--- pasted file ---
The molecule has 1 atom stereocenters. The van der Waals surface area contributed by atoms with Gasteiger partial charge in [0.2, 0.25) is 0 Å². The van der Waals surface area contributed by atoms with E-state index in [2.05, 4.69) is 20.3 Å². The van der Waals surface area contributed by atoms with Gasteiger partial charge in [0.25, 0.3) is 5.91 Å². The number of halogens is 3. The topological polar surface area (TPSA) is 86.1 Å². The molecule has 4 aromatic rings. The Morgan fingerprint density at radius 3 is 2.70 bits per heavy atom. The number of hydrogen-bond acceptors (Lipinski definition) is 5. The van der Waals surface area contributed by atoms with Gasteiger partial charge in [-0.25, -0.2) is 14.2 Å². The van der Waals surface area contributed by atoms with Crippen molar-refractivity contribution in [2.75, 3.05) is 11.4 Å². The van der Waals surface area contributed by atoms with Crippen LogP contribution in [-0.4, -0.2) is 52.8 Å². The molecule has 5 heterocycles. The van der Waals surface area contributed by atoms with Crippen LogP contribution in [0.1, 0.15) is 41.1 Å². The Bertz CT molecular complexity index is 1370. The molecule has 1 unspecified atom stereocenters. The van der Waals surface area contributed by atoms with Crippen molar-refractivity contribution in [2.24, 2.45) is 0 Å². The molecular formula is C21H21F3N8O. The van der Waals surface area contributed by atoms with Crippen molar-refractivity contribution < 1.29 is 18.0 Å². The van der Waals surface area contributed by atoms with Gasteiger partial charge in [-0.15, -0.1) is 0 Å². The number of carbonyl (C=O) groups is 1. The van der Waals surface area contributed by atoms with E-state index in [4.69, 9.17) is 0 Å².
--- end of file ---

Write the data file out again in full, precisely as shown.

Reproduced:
The molecule has 1 atom stereocenters. The van der Waals surface area contributed by atoms with Gasteiger partial charge in [0.2, 0.25) is 0 Å². The van der Waals surface area contributed by atoms with E-state index in [2.05, 4.69) is 20.3 Å². The van der Waals surface area contributed by atoms with Gasteiger partial charge in [0.25, 0.3) is 5.91 Å². The number of halogens is 3. The topological polar surface area (TPSA) is 86.1 Å². The molecule has 4 aromatic rings. The Morgan fingerprint density at radius 3 is 2.70 bits per heavy atom. The number of hydrogen-bond acceptors (Lipinski definition) is 5. The van der Waals surface area contributed by atoms with Gasteiger partial charge in [-0.25, -0.2) is 14.2 Å². The van der Waals surface area contributed by atoms with Crippen molar-refractivity contribution in [2.75, 3.05) is 11.4 Å². The van der Waals surface area contributed by atoms with Crippen LogP contribution in [-0.4, -0.2) is 52.8 Å². The molecule has 5 heterocycles. The van der Waals surface area contributed by atoms with Crippen LogP contribution in [0.1, 0.15) is 41.1 Å². The Bertz CT molecular complexity index is 1370. The molecule has 1 unspecified atom stereocenters. The van der Waals surface area contributed by atoms with Crippen molar-refractivity contribution in [2.24, 2.45) is 0 Å². The molecular formula is C21H21F3N8O. The van der Waals surface area contributed by atoms with Crippen molar-refractivity contribution < 1.29 is 18.0 Å². The van der Waals surface area contributed by atoms with Gasteiger partial charge in [-0.15, -0.1) is 0 Å². The number of carbonyl (C=O) groups is 1. The van der Waals surface area contributed by atoms with E-state index in [4.69, 9.17) is 0 Å².